Lets start with some basic facts. Every living thing is composed of only a few primary elements. Other elements are only present in minute trace amounts. The most common organic elements are oxygen, carbon, hydrogen and nitrogen. Together, these atoms form 96.3% of the Human body by weight. There are a handful of other elements that are commonly found in living animals such as sulfur, phosphorus, calcium, sodium, magnesium, and potassium.
These elements compose the building blocks for our organic molecules, like proteins, sugars, fats, and genetic material. These elements also consist of ions needed for common organic processes, like nerve cells communicating with each other or moving muscles.
Bacteria eventually break all of the complex proteins and molecules in a living organism down back to its basic elements. This is part of the cycle of life. Most of the decomposition is done by aerobic (with oxygen) bacteria. The most abundant end products of aerobic bacteria are carbon dioxide, water, nitrates and nitrites, sulfates, and phosphates. This corresponds to the top 6 elements in the body: oxygen, carbon, hydrogen, nitrogen, sulfur, and phosphorus respectively. The top three elements are not a problem at all as they are simply converted to carbon dioxide, oxygen gas and water. Sulfur and phosphorus are not much of a problem either as they are present in much, much lower quantities as nitrogen. Also, sulfates and phosphates present much less of a problem and are less toxic than nitrates (unless perhaps you use a sulfur reactor and artificially pump vast amounts of sulfates into the tank.) Only nitrogen in the form of the seemingly ever present nitrates present a real problem.
In nature, plants will use up all or most of the nitrates and available and then animals eat the plants and the cycle begins again. However, an aquarium is an artificial system and it usually does not have enough plants, if any, to use up the available nitrates and high nitrates will inevitably lead to algae problems. Most aquariums also have a higher concentration of fish than is found in nature.
Nitrates are less toxic than ammonia or nitrites, but they are still toxic to humans, animals and fish. The EPA maximum allowable nitrates in tap water is under 10 ppm. In humans it causes a condition called blue baby syndrome which is a very serious condition that develops in infants exposed to nitrates. It causes a similar condition in livestock and fish. The condition is caused because organisms tend to convert some of the nitrates back into nitrite which is extremely toxic. Nitrates are also a strong diuretic and effects the smooth muscles which is why they are used as medication for people with heart problems. They have many serious side effects in large doses. For example check out The EPA Consumer Factsheet on Nitrates. Fish will definitely feel adverse effects and become more stressed above 40 ppm which is very easy to reach in your average fish tank. Nitrates are also the primary contributor to unwanted algae growth.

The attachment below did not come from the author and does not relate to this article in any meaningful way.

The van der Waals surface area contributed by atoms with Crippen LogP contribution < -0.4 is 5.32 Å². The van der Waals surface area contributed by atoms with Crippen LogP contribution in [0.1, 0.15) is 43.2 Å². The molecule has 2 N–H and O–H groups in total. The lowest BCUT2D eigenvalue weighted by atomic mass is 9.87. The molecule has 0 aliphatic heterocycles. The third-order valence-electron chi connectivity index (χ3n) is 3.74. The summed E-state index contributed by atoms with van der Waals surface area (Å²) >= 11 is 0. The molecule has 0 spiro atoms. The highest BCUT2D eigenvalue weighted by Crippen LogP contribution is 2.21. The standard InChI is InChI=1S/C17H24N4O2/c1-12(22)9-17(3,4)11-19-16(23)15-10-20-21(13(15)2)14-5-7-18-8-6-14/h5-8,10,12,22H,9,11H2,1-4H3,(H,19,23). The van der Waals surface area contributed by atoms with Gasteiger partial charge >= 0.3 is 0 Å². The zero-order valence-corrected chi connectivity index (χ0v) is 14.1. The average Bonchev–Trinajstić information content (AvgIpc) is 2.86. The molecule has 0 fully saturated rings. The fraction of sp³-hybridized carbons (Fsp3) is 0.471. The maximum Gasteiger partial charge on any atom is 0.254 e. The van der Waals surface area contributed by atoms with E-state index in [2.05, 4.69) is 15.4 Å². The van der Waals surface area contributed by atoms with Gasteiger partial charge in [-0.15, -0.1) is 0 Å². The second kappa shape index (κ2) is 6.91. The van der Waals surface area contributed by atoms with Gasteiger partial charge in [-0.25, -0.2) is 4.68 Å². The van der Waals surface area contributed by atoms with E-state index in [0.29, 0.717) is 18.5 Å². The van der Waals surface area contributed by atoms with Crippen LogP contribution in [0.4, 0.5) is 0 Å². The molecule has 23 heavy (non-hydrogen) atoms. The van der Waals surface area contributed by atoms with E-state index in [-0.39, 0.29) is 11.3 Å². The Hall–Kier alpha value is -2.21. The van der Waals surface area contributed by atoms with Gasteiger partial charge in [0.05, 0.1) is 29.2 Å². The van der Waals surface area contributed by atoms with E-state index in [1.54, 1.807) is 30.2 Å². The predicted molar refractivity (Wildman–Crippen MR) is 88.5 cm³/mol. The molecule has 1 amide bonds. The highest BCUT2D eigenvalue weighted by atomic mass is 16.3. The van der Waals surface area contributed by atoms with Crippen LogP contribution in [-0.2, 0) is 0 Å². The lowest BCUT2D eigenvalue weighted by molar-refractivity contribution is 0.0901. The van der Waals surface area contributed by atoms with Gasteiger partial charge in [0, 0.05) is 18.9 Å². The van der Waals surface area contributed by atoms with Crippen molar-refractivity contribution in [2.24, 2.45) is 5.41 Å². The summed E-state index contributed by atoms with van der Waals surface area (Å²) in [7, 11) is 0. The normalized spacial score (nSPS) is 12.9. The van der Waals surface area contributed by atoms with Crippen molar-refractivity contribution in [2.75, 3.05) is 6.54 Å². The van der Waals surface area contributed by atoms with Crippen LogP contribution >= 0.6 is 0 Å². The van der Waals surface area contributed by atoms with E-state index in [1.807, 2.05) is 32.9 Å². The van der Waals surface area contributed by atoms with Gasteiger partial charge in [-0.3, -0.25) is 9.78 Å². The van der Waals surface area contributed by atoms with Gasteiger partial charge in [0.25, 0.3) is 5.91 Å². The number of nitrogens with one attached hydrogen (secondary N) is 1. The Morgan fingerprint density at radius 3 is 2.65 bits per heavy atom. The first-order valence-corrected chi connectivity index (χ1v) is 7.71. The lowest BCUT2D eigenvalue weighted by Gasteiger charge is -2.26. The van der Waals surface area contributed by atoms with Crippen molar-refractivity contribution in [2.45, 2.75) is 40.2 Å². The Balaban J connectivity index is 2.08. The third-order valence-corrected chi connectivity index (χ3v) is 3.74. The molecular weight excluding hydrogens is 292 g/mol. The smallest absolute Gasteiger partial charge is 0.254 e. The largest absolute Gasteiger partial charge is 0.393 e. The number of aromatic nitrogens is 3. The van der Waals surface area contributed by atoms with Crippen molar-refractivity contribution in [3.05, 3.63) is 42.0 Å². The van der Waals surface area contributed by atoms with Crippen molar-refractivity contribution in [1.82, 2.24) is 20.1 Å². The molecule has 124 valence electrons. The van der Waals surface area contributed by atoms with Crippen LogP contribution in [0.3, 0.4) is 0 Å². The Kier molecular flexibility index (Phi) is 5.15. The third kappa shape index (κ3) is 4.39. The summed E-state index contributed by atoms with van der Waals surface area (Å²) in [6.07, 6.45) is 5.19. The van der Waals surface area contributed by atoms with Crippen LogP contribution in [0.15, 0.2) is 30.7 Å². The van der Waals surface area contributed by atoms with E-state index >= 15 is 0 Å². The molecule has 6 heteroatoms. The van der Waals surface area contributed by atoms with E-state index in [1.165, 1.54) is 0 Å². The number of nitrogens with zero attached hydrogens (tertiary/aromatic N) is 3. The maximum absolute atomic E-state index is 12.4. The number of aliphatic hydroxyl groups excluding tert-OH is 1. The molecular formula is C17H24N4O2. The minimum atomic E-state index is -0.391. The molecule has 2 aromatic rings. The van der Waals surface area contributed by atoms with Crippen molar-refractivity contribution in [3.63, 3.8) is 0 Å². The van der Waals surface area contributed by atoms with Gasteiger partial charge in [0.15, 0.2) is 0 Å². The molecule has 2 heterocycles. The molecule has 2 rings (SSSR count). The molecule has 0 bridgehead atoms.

Fortunately, with the Aquaripure, there is now a natural, cost effective way to remove the nitrates from your tank using anaerobic (without oxygen) bacteria which breaks down the nitrates into nitrogen gas. Nitrates are much more of a problem than phosphates due to their toxicity and much greater abundance. Remember, it is the fourth most common element in the body.
The most common end products from anaerobic decomposition are mostly carbon dioxide and nitrogen, with trace amounts of methane and hydrogen sulfide. These are all gases and will be present in the effluent in small amounts. The nitrogen, methane, and hydrogen sulfide are not very soluble in water, much less so than oxygen and carbon dioxide. Therefore when the effluent is aerated, all of the nitrogen, methane and hydrogen sulfide will be rapidly released into the atmosphere and replaced with oxygen. None of these gases are toxic to humans or fish until they are present in very large quantities or in such large quantities as to cause asphyxiation (no oxygen).
All aquariums inherently have enough water flow to aerate the water as the fish constantly use up oxygen in the water. If there were not adequate water flow the fish would suffocate. When the denitrator is used, the oxygen and carbon dioxide in the tank will balance each other out and the methane, nitrogen, and hydrogen sulfide will escape into the atmosphere. They will not build up or remain in the aquarium. The nitrates (NO3) are simply converted to gases that are released into the atmosphere.
As you can clearly see, there really aren’t any mysterious substances lurking in your fish tank just waiting to kill your fish if you don’t change water all the time. Nitrates are the primary reason to change the water in your aquarium. Everyone has known about the harmful effects of nitrates for years. Now, you can do something about it. An Aquaripure denitrator is an economical and effective way to rid your tank of nitrates. It will be much cheaper and easier to maintain than using chemicals, doing frequent water changes, or setting up a refugium.
This is why you really can greatly reduce water changes. Make sure you have strong water flow and that you use enough physical filtration. Perhaps use a little phosphate remover if necessary and do an occasional partial water change to keep other trace elements in balance. Use sodium bicarbonate and/or calcium carbonate to keep the tank buffered and maintain the pH. These tips are also found in Tips to a Successful Aquarium. Then all you have to do is replace the water that is lost by evaporation which should simply be treated with a little water conditioner before being added to the tank.